Integration of Geospatial and Focused Liquefaction Tools for Regional Assessments
Hi guys! Kamusta? I am from Quezon City, Metro Manila, Philippines. I did my Bachelor’s and Master’s degrees in Civil Engineering at the University of the Philippines Diliman. Coming from a poor family, it is not surprising that one of my motivations in choosing my Bachelor’s degree was the earning potential it had. However, along the way, I found that I love teaching and showing people what can be done if you have the right information, and you know what to do with it. So, after finishing my Bachelor’s, I went straight into teaching at our university while doing my Master’s.
During my studies, I also found that I love studying earthquakes and the various effects they have. Coming from a place that is riddled with faults and with a big earthquake expected to happen where we live, I felt that it is something that I need to do to ensure that the expected big earthquake’s damage and casualties will be minimized. So, from there, I have decided to pursue disaster risk studies with a focus on earthquake-related hazards.
When I am not doing numerical models and studying earthquakes, I love getting my “creative” side the exercise it needs – through travel photography and content creation. For the times that I can’t go out to take photos, I enjoy spending time with my family and our dogs, and the occasional gaming sessions. I also love food – especially trying new food! But I am also trying to get more active to offset all the food that I eat. Keyword is “try”, though…
There have been many models that predict liquefaction susceptibility and/or severity. Semi-empirical liquefaction assessment methods, along with geotechnical data, have been widely used. However, there are geospatial inputs that can affect liquefaction assessment significantly.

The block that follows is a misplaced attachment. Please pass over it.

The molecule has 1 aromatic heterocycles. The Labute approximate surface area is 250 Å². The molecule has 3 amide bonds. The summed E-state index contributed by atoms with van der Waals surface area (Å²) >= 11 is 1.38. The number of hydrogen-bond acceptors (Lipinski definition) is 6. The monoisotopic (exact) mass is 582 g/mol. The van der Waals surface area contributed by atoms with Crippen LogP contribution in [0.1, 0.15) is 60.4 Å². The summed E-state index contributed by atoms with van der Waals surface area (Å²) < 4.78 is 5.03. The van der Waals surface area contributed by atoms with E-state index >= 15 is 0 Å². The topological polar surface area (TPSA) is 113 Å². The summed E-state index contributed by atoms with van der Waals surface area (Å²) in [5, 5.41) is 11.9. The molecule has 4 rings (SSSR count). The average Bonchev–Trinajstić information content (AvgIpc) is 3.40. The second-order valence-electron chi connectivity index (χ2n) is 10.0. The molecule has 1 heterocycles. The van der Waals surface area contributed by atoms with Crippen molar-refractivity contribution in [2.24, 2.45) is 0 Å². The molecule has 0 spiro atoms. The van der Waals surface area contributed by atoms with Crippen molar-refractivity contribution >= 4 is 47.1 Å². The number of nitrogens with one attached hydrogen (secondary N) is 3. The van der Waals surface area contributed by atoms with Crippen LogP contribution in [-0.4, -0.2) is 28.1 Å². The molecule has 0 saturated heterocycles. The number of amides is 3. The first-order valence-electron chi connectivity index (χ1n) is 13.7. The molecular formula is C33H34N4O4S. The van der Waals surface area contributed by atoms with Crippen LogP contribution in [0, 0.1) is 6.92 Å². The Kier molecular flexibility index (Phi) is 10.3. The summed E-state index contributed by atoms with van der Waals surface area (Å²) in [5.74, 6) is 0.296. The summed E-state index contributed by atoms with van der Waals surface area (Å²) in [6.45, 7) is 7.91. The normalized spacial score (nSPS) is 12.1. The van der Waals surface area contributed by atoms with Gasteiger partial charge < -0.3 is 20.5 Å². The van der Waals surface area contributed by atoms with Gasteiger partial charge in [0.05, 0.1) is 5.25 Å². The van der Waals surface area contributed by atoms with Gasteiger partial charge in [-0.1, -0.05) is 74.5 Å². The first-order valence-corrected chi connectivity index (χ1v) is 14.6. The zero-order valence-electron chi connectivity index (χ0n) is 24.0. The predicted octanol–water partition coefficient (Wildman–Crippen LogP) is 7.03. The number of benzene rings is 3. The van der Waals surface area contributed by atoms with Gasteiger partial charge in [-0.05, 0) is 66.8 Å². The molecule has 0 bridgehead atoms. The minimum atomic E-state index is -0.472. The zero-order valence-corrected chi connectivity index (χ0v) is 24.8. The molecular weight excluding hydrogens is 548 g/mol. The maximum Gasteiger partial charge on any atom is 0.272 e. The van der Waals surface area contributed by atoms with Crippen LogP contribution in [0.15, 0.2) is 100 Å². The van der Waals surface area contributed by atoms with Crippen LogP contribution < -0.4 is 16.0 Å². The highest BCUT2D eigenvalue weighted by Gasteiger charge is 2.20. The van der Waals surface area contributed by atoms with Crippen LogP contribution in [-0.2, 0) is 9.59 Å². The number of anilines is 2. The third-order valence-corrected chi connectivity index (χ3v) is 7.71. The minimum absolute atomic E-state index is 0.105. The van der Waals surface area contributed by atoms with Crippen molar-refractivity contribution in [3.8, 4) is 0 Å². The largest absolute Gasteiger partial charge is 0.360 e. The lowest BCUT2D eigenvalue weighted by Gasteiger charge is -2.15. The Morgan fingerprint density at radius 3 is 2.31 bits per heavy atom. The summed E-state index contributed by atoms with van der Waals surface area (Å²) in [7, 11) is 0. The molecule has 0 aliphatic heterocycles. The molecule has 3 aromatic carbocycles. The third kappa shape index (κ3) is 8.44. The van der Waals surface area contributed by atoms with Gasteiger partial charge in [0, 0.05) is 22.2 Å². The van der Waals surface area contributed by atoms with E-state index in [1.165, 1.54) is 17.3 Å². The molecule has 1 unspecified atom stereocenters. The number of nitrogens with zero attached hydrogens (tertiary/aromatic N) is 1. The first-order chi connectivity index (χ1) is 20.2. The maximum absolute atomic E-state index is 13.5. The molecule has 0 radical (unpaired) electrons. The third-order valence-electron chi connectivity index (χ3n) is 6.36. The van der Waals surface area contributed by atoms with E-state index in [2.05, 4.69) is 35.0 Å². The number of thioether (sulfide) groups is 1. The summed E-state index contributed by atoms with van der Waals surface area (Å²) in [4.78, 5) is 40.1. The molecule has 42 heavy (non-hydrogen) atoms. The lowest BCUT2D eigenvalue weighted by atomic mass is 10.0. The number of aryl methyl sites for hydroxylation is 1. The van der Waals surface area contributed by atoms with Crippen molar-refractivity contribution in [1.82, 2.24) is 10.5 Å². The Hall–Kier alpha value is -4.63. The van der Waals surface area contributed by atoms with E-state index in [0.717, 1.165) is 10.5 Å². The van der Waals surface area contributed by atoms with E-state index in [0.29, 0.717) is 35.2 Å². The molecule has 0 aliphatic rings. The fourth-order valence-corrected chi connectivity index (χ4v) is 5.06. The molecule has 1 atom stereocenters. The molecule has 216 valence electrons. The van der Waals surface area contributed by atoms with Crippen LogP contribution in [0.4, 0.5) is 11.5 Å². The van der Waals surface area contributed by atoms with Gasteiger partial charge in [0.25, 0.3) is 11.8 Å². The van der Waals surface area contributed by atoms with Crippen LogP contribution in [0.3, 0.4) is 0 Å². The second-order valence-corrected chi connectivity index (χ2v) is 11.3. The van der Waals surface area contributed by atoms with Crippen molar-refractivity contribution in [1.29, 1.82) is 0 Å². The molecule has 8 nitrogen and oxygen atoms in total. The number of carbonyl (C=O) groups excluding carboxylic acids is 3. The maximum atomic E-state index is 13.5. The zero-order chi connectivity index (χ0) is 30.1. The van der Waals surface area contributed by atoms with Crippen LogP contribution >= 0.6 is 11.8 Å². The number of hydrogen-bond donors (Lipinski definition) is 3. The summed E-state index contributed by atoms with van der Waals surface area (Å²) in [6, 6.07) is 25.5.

My project aims to integrate the various approaches in determining liquefaction susceptibility and severity – namely the geospatial-based and geotechnical-based approaches. It also aims to determine which earthquake-related intensity measure is most appropriate for these purposes. To do this, the database from the 2010-2011 Canterbury Earthquake Sequence will be used along with the 2016 Valentine’s Day earthquake for modelling and validation.
Currently, I am in the early stages of liquefaction modelling and mapping procedures review. This will take me through various models and procedures that have been developed so that differences in techniques and knowledge gaps can be identified prior to integration of various approaches. A thorough study of the currently available models and approaches is very important so that we can understand what we are working with and figure out how we can incorporate those parts that we would like to have, to make a more appropriate and accurate model.
The next step is to compare and contrast a range of models based on the various approaches available. The identification of parts that we want to address and possible ways to address these will be crucial in creating the process flowchart for the approach integration in the new model. Afterwards, the creation and validation of the model will be done to quantify what makes it different and more appropriate than the models that have come before. A study on the application of the model to areas where the liquefaction tools were deemed not appropriate to use will also be done.
The hope is that this integrated model will be an improved version of the previous models and allow us to predict the liquefaction susceptibility and extent of damage for various areas more accurately. I am hoping that this study can be done for other areas as well, so that a region-specific model can be created for places that are highly susceptible to liquefaction.